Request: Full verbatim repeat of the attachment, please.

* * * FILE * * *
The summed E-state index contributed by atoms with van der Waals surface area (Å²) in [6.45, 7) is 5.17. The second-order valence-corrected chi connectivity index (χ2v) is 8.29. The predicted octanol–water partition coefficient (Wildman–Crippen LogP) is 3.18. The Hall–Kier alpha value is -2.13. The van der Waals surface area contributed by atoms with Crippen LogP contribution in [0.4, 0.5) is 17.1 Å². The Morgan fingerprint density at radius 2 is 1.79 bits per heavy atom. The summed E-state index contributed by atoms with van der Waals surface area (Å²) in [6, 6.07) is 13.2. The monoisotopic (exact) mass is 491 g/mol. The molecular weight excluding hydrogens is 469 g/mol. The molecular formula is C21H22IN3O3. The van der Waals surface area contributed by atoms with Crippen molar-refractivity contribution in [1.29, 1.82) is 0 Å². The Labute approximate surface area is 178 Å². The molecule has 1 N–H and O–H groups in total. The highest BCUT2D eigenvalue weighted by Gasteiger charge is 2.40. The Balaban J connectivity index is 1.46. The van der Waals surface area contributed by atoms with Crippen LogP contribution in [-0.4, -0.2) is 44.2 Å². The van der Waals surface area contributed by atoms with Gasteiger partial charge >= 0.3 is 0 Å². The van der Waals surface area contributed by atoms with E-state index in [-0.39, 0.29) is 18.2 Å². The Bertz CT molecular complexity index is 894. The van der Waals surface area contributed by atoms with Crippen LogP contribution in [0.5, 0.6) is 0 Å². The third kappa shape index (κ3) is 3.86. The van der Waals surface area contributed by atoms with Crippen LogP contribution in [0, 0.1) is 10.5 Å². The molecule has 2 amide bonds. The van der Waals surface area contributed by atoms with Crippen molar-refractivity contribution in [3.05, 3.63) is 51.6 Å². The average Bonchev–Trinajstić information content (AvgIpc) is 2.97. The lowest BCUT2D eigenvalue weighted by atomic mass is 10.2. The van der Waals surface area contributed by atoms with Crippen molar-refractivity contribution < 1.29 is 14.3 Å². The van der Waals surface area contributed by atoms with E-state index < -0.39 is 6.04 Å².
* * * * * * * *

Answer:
The summed E-state index contributed by atoms with van der Waals surface area (Å²) in [6.45, 7) is 5.17. The second-order valence-corrected chi connectivity index (χ2v) is 8.29. The predicted octanol–water partition coefficient (Wildman–Crippen LogP) is 3.18. The Hall–Kier alpha value is -2.13. The van der Waals surface area contributed by atoms with Crippen LogP contribution in [0.4, 0.5) is 17.1 Å². The Morgan fingerprint density at radius 2 is 1.79 bits per heavy atom. The summed E-state index contributed by atoms with van der Waals surface area (Å²) in [6, 6.07) is 13.2. The monoisotopic (exact) mass is 491 g/mol. The molecular weight excluding hydrogens is 469 g/mol. The molecular formula is C21H22IN3O3. The van der Waals surface area contributed by atoms with Crippen molar-refractivity contribution in [1.29, 1.82) is 0 Å². The Labute approximate surface area is 178 Å². The molecule has 1 N–H and O–H groups in total. The highest BCUT2D eigenvalue weighted by Gasteiger charge is 2.40. The Balaban J connectivity index is 1.46. The van der Waals surface area contributed by atoms with Crippen LogP contribution in [-0.4, -0.2) is 44.2 Å². The van der Waals surface area contributed by atoms with Gasteiger partial charge >= 0.3 is 0 Å². The van der Waals surface area contributed by atoms with E-state index in [-0.39, 0.29) is 18.2 Å². The Bertz CT molecular complexity index is 894. The van der Waals surface area contributed by atoms with Crippen LogP contribution in [0.5, 0.6) is 0 Å². The third kappa shape index (κ3) is 3.86. The van der Waals surface area contributed by atoms with Crippen LogP contribution in [0, 0.1) is 10.5 Å². The molecule has 2 amide bonds. The van der Waals surface area contributed by atoms with Crippen molar-refractivity contribution in [3.05, 3.63) is 51.6 Å². The average Bonchev–Trinajstić information content (AvgIpc) is 2.97. The lowest BCUT2D eigenvalue weighted by atomic mass is 10.2. The van der Waals surface area contributed by atoms with Crippen molar-refractivity contribution < 1.29 is 14.3 Å². The van der Waals surface area contributed by atoms with E-state index < -0.39 is 6.04 Å².